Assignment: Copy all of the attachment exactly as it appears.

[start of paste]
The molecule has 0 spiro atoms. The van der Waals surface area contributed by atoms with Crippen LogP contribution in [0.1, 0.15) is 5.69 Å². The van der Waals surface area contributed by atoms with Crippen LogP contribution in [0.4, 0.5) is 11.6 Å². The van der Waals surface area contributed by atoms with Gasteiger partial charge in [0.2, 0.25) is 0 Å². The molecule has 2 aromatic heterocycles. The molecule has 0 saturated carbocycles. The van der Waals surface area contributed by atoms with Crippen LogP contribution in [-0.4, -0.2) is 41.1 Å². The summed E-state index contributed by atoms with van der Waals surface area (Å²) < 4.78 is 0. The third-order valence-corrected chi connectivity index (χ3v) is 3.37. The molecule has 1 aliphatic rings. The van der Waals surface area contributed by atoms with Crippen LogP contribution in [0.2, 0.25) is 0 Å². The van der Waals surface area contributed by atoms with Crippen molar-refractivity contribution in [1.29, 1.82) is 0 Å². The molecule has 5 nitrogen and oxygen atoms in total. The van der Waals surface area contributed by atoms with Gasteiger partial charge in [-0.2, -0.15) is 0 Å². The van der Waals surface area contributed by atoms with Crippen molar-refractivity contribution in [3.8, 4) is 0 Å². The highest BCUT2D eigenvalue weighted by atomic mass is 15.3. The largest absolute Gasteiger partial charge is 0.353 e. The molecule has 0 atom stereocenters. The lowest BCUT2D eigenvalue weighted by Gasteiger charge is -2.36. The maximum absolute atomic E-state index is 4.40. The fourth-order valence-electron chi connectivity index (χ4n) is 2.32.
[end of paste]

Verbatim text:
The molecule has 0 spiro atoms. The van der Waals surface area contributed by atoms with Crippen LogP contribution in [0.1, 0.15) is 5.69 Å². The van der Waals surface area contributed by atoms with Crippen LogP contribution in [0.4, 0.5) is 11.6 Å². The van der Waals surface area contributed by atoms with Gasteiger partial charge in [0.2, 0.25) is 0 Å². The molecule has 2 aromatic heterocycles. The molecule has 0 saturated carbocycles. The van der Waals surface area contributed by atoms with Crippen LogP contribution in [-0.4, -0.2) is 41.1 Å². The summed E-state index contributed by atoms with van der Waals surface area (Å²) < 4.78 is 0. The third-order valence-corrected chi connectivity index (χ3v) is 3.37. The molecule has 1 aliphatic rings. The van der Waals surface area contributed by atoms with Crippen LogP contribution in [0.2, 0.25) is 0 Å². The van der Waals surface area contributed by atoms with Crippen molar-refractivity contribution in [1.29, 1.82) is 0 Å². The molecule has 5 nitrogen and oxygen atoms in total. The van der Waals surface area contributed by atoms with Gasteiger partial charge in [-0.2, -0.15) is 0 Å². The van der Waals surface area contributed by atoms with Crippen molar-refractivity contribution in [3.8, 4) is 0 Å². The highest BCUT2D eigenvalue weighted by atomic mass is 15.3. The largest absolute Gasteiger partial charge is 0.353 e. The molecule has 0 atom stereocenters. The lowest BCUT2D eigenvalue weighted by Gasteiger charge is -2.36. The maximum absolute atomic E-state index is 4.40. The fourth-order valence-electron chi connectivity index (χ4n) is 2.32.